Eskom tariff decision quietly postponed

The National Energy Regulator of South Africa (Nersa) has quietly postponed its final decision on Eskom’s application for a 53% tariff hike to June 18.

By Thursday the regulator had not yet posted notice of the change in its decision date on its website, despite the conclusion of this week’s public hearings into the proposed tariff increases.

Financial daily Business Day quoted Nersa member Thembani Bukula as saying the decision was postponed because of the record 380 submissions received.

While the postponement may mean little to consumers who are bracing themselves for the worst, it may have further effects on the economy.

The South African Reserve Bank’s monetary policy committee (MPC) meets on June 11 and 12, when it will make its next interest-rate decision. By moving the final decision forward by seven working days, Nersa has ensured that the MPC will not know the outcome when it meets.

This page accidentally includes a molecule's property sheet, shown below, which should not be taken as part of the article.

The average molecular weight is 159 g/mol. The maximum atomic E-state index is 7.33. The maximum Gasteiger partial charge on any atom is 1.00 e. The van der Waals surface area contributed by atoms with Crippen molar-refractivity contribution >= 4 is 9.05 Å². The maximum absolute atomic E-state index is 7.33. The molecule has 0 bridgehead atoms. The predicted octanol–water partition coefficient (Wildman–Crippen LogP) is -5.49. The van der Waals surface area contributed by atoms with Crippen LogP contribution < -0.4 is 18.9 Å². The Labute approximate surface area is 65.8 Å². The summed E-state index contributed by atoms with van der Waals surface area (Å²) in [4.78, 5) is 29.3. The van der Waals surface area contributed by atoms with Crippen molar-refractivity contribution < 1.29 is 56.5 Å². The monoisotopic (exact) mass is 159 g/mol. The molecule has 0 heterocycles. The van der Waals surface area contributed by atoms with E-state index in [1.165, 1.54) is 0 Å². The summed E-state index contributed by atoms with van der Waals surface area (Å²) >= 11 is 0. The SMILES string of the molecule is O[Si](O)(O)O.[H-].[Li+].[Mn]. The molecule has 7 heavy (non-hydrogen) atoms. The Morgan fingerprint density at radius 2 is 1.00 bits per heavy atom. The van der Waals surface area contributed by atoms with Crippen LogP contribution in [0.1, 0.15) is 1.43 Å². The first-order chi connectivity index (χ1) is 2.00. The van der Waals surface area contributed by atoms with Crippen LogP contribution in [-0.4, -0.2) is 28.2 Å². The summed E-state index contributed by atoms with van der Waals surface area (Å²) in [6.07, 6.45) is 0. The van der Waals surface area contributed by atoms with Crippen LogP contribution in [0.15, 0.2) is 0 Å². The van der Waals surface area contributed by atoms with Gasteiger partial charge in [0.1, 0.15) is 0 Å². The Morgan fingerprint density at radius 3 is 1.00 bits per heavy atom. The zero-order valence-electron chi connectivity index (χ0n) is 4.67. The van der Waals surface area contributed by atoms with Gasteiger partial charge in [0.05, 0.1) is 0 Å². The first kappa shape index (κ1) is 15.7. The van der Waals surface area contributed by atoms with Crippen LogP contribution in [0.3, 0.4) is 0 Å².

“We are in extraordinary times, which require extraordinary leadership, decisive action and making sure we can deal with the things we need to deal without petty politics,” said Eskom CEO Jacob Maroga, at a Mail & Guardian Business Breakfast presentation on Thursday.

“The impact of a weak power system to the country is serious and it is going to require some serious discussion. Let’s cut the politics and deal with this thing decisively from all angles,” he said.

Eskom has been in the firing line since the January threat of a nationwide power failure, but few have noted its transparency and willingness to deal with the colossal challenges that lie ahead.

Admitting that South Africa is still in the midst of a deep power crisis, Maroga stressed that what Eskom requires most is a regulatory framework mechanism that will enable it to deal with the challenges it is facing.

The crisis is characterised by tight reserve margins, which drive up cost. It is also marked by a period of massive capital expansion, and both these factors bring volatility to the forecasting of costs. A regulatory mechanism would smooth out the costs and make it easier to plan for the next decade.

Maroga said it is time for policy, regulation and planning to merge. “The issue of combining of policy, regulation and planning in the power sector is an issue that I think requires much more clarity, alignment, integration and single accountability,” he said. — I-Net Bridge

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Sherilee Bridge
Guest Author

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